CSU Honors Two CSUF Shining
‘STARS’ for Community Service
by Debbie Wilhelmi
Updated: May 13, 2003 :: No. 232
| Corinne Veiga and Algele “Cid”
Sumulong are STARS in the California State University system.
They are among 43 students honored from CSU campuses as “Students
That Are Recognized for Service,” an annual program that
recognizes the important roles students play in strengthening
the California community. Veiga was honored for establishing
a counseling group for teens dealing with depression. Sumulong
a campus-based program in which volunteers work with hospice
Cal State Fullerton seniors Corinne Veiga
and Algele “Cid” Sumulong are “Stars” in
the California State University system.
Forty-three students from CSU campuses were honored
recently as “Students That Are Recognized for Service,”
an annual program that showcases the important roles students play
in strengthening California communities.
Veiga, a child and adolescent development major who
plans to become a school psychologist, received the STARS award
for creating a community counseling group for teens dealing with
depression. She also marketed the services of the group, which operates
out of the Child and Family Development Center in Azusa.
“I’m really glad I did it,” said
the Whittier resident about her initiation of the teen counseling
program. “I know that I want to help teens. I want to understand
their background to enhance their future. It was a really good experience.”
Veiga’s volunteer work was part of a service-learning
seminar led by Kari Knutson Miller, assistant professor in child
and adolescent studies, who nominated Veiga for the award. Both
Knutson Miller and Jaime Mendoza, director of the Child and Family
Development Center, said Veiga’s efforts went well beyond
the requirements for the course.
Through her experience, Veiga was able to apply her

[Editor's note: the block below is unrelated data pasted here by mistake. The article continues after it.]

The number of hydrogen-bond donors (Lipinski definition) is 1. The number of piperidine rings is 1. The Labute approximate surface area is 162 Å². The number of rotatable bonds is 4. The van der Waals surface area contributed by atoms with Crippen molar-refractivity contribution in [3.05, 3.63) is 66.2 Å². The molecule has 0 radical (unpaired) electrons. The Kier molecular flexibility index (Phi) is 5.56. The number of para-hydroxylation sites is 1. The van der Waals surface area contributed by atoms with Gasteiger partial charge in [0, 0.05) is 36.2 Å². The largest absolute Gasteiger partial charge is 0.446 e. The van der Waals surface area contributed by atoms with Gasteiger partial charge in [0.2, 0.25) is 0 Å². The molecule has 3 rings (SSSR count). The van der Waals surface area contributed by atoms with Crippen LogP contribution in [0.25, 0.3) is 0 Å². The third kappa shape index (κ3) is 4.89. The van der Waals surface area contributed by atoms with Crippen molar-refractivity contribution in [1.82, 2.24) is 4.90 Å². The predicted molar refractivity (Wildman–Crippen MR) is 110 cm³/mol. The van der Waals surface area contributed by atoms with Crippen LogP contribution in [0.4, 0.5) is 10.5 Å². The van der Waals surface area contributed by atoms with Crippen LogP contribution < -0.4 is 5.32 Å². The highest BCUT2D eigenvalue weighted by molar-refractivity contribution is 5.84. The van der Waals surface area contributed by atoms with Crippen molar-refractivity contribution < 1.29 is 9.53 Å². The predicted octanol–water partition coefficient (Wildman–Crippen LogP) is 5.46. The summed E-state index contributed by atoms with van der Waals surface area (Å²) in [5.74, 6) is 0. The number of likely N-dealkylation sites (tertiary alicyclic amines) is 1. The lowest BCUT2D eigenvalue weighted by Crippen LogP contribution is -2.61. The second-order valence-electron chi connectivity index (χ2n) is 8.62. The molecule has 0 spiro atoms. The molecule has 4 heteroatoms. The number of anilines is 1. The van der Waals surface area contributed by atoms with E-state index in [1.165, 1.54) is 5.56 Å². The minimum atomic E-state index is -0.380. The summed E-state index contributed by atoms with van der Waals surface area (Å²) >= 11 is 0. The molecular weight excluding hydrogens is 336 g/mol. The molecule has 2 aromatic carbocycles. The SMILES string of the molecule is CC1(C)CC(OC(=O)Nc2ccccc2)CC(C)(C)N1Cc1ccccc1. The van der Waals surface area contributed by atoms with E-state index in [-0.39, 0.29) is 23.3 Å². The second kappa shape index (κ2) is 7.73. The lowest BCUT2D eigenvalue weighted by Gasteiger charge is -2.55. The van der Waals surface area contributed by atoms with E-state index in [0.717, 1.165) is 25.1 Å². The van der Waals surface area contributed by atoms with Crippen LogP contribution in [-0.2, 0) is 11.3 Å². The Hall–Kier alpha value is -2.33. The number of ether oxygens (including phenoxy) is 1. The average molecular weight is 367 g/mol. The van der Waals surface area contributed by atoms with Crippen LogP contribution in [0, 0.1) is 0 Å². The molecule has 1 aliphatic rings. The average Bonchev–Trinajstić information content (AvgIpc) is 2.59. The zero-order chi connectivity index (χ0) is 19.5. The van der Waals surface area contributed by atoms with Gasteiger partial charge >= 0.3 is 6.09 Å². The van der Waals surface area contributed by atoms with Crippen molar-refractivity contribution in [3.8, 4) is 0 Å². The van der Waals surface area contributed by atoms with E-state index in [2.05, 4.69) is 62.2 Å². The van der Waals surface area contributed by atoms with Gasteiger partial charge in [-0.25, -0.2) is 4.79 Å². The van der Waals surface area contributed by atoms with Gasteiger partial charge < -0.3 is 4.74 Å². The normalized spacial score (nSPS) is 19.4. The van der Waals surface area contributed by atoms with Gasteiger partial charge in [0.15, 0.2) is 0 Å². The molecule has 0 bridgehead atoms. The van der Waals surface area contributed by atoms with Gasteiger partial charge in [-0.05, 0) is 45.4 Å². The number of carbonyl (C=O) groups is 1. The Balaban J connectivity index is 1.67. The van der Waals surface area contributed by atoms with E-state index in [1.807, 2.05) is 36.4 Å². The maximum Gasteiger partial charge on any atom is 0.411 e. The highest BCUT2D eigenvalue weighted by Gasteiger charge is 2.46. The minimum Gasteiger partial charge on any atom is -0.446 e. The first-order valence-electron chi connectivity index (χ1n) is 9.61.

classroom knowledge to a professional project, which had a significant
impact on her professional development and benefited the community
organization she served.
“High quality service-learning experiences enhance
campus-community relationships,” said Knutson Miller. “In
this context, students gain deeper understandings of course content,
while meeting needs articulated by community partners.”
Mendoza noted that although the course is over, Veiga
remains involved in the project.
“She continues to help the center by working
with low-income families, and adolescents in particular,”
said Mendoza. “She is becoming aware of her interpersonal
process and how that fits with her academic development.”
gift of your time, the gift of yourself.”
Cid Sumulong received his award for initiating a campus-based
community service organization known as Project Grace. This collaboration
between Cal State Fullerton and Heartland Hospice connects volunteers
with clients at Heartland centers in Orange County.
Sumulong, a Yorba Linda resident, created the program
after witnessing a physician diagnose his aunt’s disease in
what he felt was an apathetic manner.
“He did not show her dignity and respect. I
wanted to start Project Grace, which is named for my aunt, to promote
patient dignity,” said the biological sciences major, whose
goal is to become a physician. He resolved to help other young premed
students like himself learn to treat their future patients with
Project Grace is composed of nine volunteers who have
received 15 hours of training and spend two hours each week at a
hospice with terminally ill clients.
“Right now, society thinks of death as a taboo
subject,” said Sumulong. “I want people to walk away
from this project with a renewed sense of the value of life. I find
that only by being placed in a position where death is imminent,
do we realize just how valuable life is. I want people to realize,
especially premed students, that patients are more than patients:
they are people.”
Sabrina Sanders, coordinator of the Volunteer & Service Center,
describes Sumulong’s project as a great success.
“The impact of Cid’s leadership in developing
and coordinating Project Grace has been immeasurable,” said
Sanders, who nominated Sumulong. She described Project Grace as
being extremely beneficial to both hospice clients and student participants.
“[The clients’] quality of life increases
as a result of that one-on-one connection with a compassionate volunteer,”
she said. “The experience for students not only gives them
a whole new attitude about the significance of life, but provides
them an exceptional learning experience that their classroom lectures
could never provide.”
“There is something that goes beyond the value
of a dollar,” explained Sumulong about the importance of Project
Grace. “It’s the gift of your time; the gift of yourself.”
||Pamela McLaren of Public Affairs at 657-278-4852
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